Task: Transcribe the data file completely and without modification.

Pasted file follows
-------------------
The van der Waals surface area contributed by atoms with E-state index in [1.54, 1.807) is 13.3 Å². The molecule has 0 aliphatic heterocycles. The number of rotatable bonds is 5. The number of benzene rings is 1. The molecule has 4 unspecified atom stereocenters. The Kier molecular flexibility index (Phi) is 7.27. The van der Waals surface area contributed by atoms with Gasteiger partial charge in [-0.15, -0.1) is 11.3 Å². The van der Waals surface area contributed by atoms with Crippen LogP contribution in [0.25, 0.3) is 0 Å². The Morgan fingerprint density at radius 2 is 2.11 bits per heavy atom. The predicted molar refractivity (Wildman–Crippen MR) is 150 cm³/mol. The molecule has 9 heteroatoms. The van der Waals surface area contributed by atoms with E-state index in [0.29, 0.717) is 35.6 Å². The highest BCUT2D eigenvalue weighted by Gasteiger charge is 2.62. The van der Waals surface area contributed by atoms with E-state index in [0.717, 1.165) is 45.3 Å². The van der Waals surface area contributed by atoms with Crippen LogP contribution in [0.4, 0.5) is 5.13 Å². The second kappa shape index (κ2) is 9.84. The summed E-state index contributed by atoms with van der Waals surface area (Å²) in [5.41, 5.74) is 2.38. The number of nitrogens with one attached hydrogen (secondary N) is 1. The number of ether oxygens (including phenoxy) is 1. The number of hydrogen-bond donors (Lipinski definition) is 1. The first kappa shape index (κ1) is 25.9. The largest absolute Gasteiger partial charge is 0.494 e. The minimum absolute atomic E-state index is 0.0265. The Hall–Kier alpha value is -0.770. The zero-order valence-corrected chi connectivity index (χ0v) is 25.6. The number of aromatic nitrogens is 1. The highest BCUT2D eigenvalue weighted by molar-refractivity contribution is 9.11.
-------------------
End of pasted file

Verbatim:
The van der Waals surface area contributed by atoms with E-state index in [1.54, 1.807) is 13.3 Å². The molecule has 0 aliphatic heterocycles. The number of rotatable bonds is 5. The number of benzene rings is 1. The molecule has 4 unspecified atom stereocenters. The Kier molecular flexibility index (Phi) is 7.27. The van der Waals surface area contributed by atoms with Gasteiger partial charge in [-0.15, -0.1) is 11.3 Å². The van der Waals surface area contributed by atoms with Crippen LogP contribution in [0.25, 0.3) is 0 Å². The Morgan fingerprint density at radius 2 is 2.11 bits per heavy atom. The predicted molar refractivity (Wildman–Crippen MR) is 150 cm³/mol. The molecule has 9 heteroatoms. The van der Waals surface area contributed by atoms with E-state index in [0.29, 0.717) is 35.6 Å². The highest BCUT2D eigenvalue weighted by Gasteiger charge is 2.62. The van der Waals surface area contributed by atoms with E-state index in [0.717, 1.165) is 45.3 Å². The van der Waals surface area contributed by atoms with Crippen LogP contribution in [0.4, 0.5) is 5.13 Å². The second kappa shape index (κ2) is 9.84. The summed E-state index contributed by atoms with van der Waals surface area (Å²) in [5.41, 5.74) is 2.38. The number of nitrogens with one attached hydrogen (secondary N) is 1. The number of ether oxygens (including phenoxy) is 1. The number of hydrogen-bond donors (Lipinski definition) is 1. The first kappa shape index (κ1) is 25.9. The largest absolute Gasteiger partial charge is 0.494 e. The minimum absolute atomic E-state index is 0.0265. The Hall–Kier alpha value is -0.770. The zero-order valence-corrected chi connectivity index (χ0v) is 25.6. The number of aromatic nitrogens is 1. The highest BCUT2D eigenvalue weighted by molar-refractivity contribution is 9.11.